From the death of Oswald to 777, Oswestry is reported, as already mentioned, to have been in undisputed possession of the Britons. What its faithful history was during that long period we are unable to state. If the Britons did really occupy it, no event worthy of record seems to have occurred. If the Britons were preserved in peace, no chronicle is handed down to us of their social or industrial habits within the halcyon time. Whether they improved their land, instructed their minds in arts useful to their tribe, or were sunk in ignorance, sloth, and selfishness, there is no voice or pen to p. 8inform us. Three centuries later than this period the domestic architecture of the Cymry was in the lowest state of rudeness. One of the regal mansions of Hywel Dda, their great law-giver, was made of peeled rods; the people lived in wattled huts; and a gentleman’s hall was valued according to the number of posts it contained. These were filled up with wattled twigs and clay. The only notice we have of the period is in the Welsh Chronicles, and from them we learn that Cadwaladr (son of the Cadwallawn who was defeated and slain in a battle with King Oswald, near Denisbourne, in Northumberland,) the last of the Welsh Princes who assumed the title of Chief Sovereign of Britain, reigned over the Britons from A.D. 634 to 703, and was succeeded by Idwal Iwrch, or the Roe. In one of the Welsh Triads, Cadwaladr is called “one of the three canonized kings of Britain,” for the protection which he gave to the primitive Christians when dispossessed by the pagan Saxons; and his long reign is mentioned as having been peaceable, mainly in consequence, we are told, of his mother being sister to Penda, the Mercian king. Rhodri Molwynog, a brave and warlike prince, and grandson of Cadwaladr, succeeded to the western part of Britain about the year 720, and was engaged in constant hostilities with the Saxons until near the close of his life, in 755. These dottings from Welsh history show that the Britons had not peace within their borders during the long period already mentioned, and that “battles and murders” were still the constant theme and employment of the Britons and Saxons. It is hardly probable that the Britons possessed this district peaceably, and not unlikely that they still had to fight for their lives and property, inch by inch, and foot to foot. War, even in the present day, is the curse of nations; it fosters animosities, engenders ignorance and vice, and brutalizes man. What, then, must have been the effect of constant wars and incursions upon the British people by their invaders? The Britons had among them, about this period, their great bard, Llywarch Hen, a man ranked among p. 9the wise bards of the Court of Arthur, and whose poetical effusions display profound talent, if not genius, for so rude an age; but we have no proofs that they profited much by his vigorous instructions, although his life was lengthened out to one hundred and fifty years. The art of printing was unknown in Llywarch’s days, otherwise his humanizing productions might have wrought peace and harmony amongst both the oppressors and the oppressed.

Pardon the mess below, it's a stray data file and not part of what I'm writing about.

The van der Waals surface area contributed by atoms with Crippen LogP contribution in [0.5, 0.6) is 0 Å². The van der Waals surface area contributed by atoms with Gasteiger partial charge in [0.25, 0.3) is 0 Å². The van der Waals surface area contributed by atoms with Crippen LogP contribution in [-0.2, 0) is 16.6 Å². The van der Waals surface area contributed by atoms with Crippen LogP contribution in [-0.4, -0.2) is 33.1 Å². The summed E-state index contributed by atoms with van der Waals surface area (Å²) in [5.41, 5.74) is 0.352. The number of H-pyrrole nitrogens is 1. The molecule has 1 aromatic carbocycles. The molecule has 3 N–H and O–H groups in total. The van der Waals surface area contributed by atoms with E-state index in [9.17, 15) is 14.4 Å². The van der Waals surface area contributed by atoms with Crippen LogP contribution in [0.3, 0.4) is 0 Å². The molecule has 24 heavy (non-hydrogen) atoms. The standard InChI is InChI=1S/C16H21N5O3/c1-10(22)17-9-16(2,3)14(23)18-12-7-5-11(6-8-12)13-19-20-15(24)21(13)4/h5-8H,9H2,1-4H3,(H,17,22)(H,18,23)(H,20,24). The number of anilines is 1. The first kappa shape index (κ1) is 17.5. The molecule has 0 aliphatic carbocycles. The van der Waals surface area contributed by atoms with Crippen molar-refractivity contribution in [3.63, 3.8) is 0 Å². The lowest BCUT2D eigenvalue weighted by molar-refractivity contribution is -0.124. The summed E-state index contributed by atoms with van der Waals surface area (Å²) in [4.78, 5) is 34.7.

The period had now arrived when the sovereignty of the Britons was so powerfully disputed that they were compelled to yield to the cohort strength of the impetuous Offa, King of the Mercians. Mercia was the largest of the Anglo-Saxon kingdoms, and London was its capital. Offa passed the Severn with a mighty force, drove the Britons from their fertile and lovely plains, and limited the princedom of Powys to the western side of the celebrated ditch still known by the name of Offa’s Dyke. Offa enjoyed a victorious reign, from the year 755 to 794. During that period the finest part of Powys became a confirmed part of the Mercian territory, and Shropshire was permanently annexed to England. Owen and Blakeway, in their invaluable “History of Shrewsbury,” remark, “Though there can be no doubt that the cession of Shropshire was obtained from the British Prince (Eliseg, it is supposed,) only by the military preponderance of the Saxon, yet it seems equally certain that it must finally have been the subject of a pacific negociation. A work of so much labour as Offa’s Dyke, evidently designed, according to his practice in other places, as the line of demarkation between two kingdoms, could never have been carried into execution without the concurrence of the sovereign on each side of that boundary. * * * * The prince, thus despoiled of the fairest portion of his dominions, retired to Mathrafal, on the Vyrnwy, five miles beyond Welshpool, while Pengwern, p. 10degraded from the dignity of a metropolis, passed under the yoke of an English conqueror, and henceforth to be known by the name of Shrewsbury, a name of Saxon origin.”